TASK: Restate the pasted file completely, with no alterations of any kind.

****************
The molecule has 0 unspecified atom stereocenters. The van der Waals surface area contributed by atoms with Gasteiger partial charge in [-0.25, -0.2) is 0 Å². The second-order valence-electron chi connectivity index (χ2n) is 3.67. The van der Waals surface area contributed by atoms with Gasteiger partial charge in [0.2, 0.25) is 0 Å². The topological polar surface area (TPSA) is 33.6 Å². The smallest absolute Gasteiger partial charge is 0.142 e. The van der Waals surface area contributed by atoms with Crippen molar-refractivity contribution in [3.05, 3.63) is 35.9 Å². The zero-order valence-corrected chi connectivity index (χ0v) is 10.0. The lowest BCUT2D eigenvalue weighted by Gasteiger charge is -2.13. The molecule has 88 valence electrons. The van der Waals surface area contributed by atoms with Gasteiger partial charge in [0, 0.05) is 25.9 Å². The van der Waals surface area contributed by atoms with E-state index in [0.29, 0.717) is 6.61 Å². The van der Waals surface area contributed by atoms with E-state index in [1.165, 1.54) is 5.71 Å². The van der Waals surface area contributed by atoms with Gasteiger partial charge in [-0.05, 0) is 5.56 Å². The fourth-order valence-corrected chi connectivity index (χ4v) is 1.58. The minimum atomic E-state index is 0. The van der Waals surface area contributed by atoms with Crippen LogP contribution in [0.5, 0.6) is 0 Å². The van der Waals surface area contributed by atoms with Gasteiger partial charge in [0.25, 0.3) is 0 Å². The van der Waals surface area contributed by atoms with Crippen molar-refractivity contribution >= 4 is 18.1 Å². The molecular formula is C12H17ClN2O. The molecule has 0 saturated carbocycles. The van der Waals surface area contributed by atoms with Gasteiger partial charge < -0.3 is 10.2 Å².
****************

The molecule has 0 unspecified atom stereocenters. The van der Waals surface area contributed by atoms with Gasteiger partial charge in [-0.25, -0.2) is 0 Å². The second-order valence-electron chi connectivity index (χ2n) is 3.67. The van der Waals surface area contributed by atoms with Gasteiger partial charge in [0.2, 0.25) is 0 Å². The topological polar surface area (TPSA) is 33.6 Å². The smallest absolute Gasteiger partial charge is 0.142 e. The van der Waals surface area contributed by atoms with Crippen molar-refractivity contribution in [3.05, 3.63) is 35.9 Å². The zero-order valence-corrected chi connectivity index (χ0v) is 10.0. The lowest BCUT2D eigenvalue weighted by Gasteiger charge is -2.13. The molecule has 88 valence electrons. The van der Waals surface area contributed by atoms with Gasteiger partial charge in [0, 0.05) is 25.9 Å². The van der Waals surface area contributed by atoms with E-state index in [0.29, 0.717) is 6.61 Å². The van der Waals surface area contributed by atoms with E-state index in [1.165, 1.54) is 5.71 Å². The van der Waals surface area contributed by atoms with Gasteiger partial charge in [-0.05, 0) is 5.56 Å². The fourth-order valence-corrected chi connectivity index (χ4v) is 1.58. The minimum atomic E-state index is 0. The van der Waals surface area contributed by atoms with Crippen LogP contribution in [0.5, 0.6) is 0 Å². The van der Waals surface area contributed by atoms with Gasteiger partial charge in [0.25, 0.3) is 0 Å². The van der Waals surface area contributed by atoms with Crippen molar-refractivity contribution >= 4 is 18.1 Å². The molecular formula is C12H17ClN2O. The molecule has 0 saturated carbocycles. The van der Waals surface area contributed by atoms with Gasteiger partial charge < -0.3 is 10.2 Å².